Now some fresh pickings from the Political Grapevine:

Trivial Pursuit

Al Gore says the Climate-gate e-mails, which some say impugn global warming science, are silly and dated: "I haven't read all the e-mails, but the most recent one is more than 10 years old." About the e-mails, Gore used the "10 years old" line three times in recent interviews.

Reports indicate the earliest e-mail in Climate-gate was sent March of 1996, but the most recent was less than one month old. E-mails discussing the "recent lack of warming" were sent in October of this year. And the note sent by climate research unit director Phil Jones asking colleagues to delete e-mails was sent in May of last year.

Six-Million Dollar Man

Almost $6 million from February's stimulus package went to two firms run by Hillary Clinton's former political pollster. The Hill newspaper reports the money helped preserve three jobs at Burson-Marsteller, a global public relations firm headed by Mark Penn. So, the 6 million "saved or created" three jobs.

The assignment was part of a PR campaign to raise awareness about the switch from analog to digital television. The company says the contract was awarded fairly and that much of the money went to ad buys and third-party vendors.

Bad Reputation

A recent Gallup poll ranks members of Congress below car salesmen in honesty and ethical standards.

Fifty-five percent of the respondents said lawmakers were low or very low in those traits. Car salespeople came in at 51 percent. Senators were at 49 percent, stockbrokers 46, and HMO managers 43. The most honest and ethical in the survey: nurses.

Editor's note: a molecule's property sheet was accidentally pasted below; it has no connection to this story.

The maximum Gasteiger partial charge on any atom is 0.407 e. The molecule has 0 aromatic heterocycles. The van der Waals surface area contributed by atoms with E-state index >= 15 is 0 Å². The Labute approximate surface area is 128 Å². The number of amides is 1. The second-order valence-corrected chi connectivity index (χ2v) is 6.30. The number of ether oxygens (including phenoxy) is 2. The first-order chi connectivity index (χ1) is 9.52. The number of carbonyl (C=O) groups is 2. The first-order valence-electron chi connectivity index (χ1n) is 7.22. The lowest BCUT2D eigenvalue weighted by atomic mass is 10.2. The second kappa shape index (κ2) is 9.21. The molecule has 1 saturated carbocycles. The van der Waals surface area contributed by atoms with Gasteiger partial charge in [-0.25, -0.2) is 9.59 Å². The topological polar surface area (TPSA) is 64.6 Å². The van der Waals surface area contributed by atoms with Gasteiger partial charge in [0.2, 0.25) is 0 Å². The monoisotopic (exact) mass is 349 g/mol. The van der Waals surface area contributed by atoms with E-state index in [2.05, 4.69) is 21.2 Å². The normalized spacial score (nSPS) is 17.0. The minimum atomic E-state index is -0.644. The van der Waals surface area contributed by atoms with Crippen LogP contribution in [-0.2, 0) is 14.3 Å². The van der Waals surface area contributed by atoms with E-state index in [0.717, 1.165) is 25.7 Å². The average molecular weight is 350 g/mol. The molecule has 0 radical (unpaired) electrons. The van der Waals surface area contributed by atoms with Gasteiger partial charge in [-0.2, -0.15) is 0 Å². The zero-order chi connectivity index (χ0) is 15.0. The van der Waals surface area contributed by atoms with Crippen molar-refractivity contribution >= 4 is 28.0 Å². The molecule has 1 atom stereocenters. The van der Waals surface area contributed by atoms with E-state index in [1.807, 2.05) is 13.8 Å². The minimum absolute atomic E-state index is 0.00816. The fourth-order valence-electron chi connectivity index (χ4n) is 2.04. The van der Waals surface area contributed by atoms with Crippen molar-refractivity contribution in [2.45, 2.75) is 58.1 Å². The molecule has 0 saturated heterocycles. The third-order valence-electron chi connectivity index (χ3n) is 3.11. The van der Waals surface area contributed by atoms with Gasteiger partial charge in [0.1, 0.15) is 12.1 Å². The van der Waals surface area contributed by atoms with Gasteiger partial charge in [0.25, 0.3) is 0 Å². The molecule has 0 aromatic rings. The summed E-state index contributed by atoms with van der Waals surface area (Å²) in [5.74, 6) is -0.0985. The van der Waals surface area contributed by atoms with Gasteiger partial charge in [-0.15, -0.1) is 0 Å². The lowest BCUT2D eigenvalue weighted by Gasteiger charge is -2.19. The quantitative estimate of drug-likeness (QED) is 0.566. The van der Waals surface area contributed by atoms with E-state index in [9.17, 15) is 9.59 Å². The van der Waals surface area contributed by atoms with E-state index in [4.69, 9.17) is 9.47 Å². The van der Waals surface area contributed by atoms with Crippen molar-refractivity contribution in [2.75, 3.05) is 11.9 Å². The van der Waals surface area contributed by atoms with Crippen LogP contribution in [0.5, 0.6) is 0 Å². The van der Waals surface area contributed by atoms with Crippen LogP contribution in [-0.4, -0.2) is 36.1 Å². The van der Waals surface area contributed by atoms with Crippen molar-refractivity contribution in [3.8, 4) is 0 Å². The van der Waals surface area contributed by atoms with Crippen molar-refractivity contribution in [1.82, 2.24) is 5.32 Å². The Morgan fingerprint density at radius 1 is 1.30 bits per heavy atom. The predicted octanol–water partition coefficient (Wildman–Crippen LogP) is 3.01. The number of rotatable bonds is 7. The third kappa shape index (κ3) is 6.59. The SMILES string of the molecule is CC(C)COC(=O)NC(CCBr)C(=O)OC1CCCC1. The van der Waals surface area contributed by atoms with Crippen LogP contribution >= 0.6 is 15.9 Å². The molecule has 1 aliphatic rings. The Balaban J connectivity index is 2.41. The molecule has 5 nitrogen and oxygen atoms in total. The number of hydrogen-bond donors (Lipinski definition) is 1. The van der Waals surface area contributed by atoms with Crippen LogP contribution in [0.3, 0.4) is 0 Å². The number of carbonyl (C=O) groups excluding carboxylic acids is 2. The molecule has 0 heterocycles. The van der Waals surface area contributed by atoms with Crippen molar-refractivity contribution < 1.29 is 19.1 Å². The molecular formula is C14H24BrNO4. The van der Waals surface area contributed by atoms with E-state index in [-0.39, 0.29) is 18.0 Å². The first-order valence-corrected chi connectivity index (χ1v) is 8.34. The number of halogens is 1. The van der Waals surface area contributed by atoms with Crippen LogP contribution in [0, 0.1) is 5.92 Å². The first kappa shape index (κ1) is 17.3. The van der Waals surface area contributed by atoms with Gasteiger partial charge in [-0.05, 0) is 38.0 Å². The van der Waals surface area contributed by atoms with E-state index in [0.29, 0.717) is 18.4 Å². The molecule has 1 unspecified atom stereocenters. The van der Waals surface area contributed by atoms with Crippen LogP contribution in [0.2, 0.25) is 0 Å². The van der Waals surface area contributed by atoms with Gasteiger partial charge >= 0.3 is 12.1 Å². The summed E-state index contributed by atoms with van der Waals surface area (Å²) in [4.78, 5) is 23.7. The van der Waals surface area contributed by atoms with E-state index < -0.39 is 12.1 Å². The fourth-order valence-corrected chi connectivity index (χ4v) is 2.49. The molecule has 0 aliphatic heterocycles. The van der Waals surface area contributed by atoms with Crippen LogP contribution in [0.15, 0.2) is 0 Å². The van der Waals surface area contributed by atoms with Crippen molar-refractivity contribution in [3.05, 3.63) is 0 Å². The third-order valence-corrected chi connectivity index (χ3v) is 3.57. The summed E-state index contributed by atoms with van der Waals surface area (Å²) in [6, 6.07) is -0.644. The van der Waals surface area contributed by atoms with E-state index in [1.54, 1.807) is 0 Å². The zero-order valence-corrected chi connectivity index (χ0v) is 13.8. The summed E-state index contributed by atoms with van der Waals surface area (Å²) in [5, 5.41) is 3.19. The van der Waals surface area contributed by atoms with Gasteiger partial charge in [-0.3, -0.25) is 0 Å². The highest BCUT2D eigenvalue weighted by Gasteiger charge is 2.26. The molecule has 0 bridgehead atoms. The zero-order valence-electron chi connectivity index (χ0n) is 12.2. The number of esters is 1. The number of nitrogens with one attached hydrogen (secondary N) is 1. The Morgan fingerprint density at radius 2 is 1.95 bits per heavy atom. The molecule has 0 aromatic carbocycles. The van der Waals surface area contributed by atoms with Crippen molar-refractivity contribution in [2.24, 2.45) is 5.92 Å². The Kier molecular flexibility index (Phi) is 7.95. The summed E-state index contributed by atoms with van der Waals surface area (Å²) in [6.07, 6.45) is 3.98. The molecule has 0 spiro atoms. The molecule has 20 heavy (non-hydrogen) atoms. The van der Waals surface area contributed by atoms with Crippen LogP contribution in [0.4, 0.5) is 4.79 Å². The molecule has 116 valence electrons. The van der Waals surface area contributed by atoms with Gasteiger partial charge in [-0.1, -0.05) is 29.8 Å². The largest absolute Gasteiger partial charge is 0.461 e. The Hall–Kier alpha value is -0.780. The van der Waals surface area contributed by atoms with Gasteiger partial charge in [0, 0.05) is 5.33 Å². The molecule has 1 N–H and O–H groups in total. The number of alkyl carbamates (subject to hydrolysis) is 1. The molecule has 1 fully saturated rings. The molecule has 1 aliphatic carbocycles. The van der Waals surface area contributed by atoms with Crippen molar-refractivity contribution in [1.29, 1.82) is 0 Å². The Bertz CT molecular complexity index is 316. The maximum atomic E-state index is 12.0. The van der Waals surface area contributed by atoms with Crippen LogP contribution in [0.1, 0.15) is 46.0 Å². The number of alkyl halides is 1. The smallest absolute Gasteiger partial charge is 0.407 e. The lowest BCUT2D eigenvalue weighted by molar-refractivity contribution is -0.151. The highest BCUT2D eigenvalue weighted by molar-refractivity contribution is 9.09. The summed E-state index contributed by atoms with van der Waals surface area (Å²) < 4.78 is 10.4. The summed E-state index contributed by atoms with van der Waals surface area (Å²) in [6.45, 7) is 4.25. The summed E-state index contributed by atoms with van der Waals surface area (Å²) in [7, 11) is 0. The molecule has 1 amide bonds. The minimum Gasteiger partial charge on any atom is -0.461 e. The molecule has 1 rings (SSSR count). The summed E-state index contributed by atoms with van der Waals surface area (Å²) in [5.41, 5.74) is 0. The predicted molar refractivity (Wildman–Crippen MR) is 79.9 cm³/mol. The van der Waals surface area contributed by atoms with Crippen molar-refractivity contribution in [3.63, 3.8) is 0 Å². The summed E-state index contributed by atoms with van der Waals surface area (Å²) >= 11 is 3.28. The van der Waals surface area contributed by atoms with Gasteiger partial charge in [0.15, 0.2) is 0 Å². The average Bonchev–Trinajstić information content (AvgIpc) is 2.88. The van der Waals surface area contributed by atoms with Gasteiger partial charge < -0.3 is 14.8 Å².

Sweet Irony

One of the treats served to guests at Monday's White House Christmas Ball was a hit for some Republican lawmakers. It is a chocolate cookie in the shape of an acorn.

You'll recall that the Association of Community Organizers for Reform Now, or ACORN, is a liberal group with whom the president worked in the early nineties. ACORN continues to face allegations of illegal activity.

Well the ironic dessert at the White House apparently wasn't lost on Iowa Republican Congressman Steve King who snapped up some of the nutty treats and then took some photos: "ACORN investigation roads lead to the White House. I didn't expect to see such stark symbolism."

King also notes he delivered a White House ACORN cookie to the judiciary committee chairman in an effort to urge a house hearing on ACORN.

Fox News Channel's Lanna Britt contributed to this report.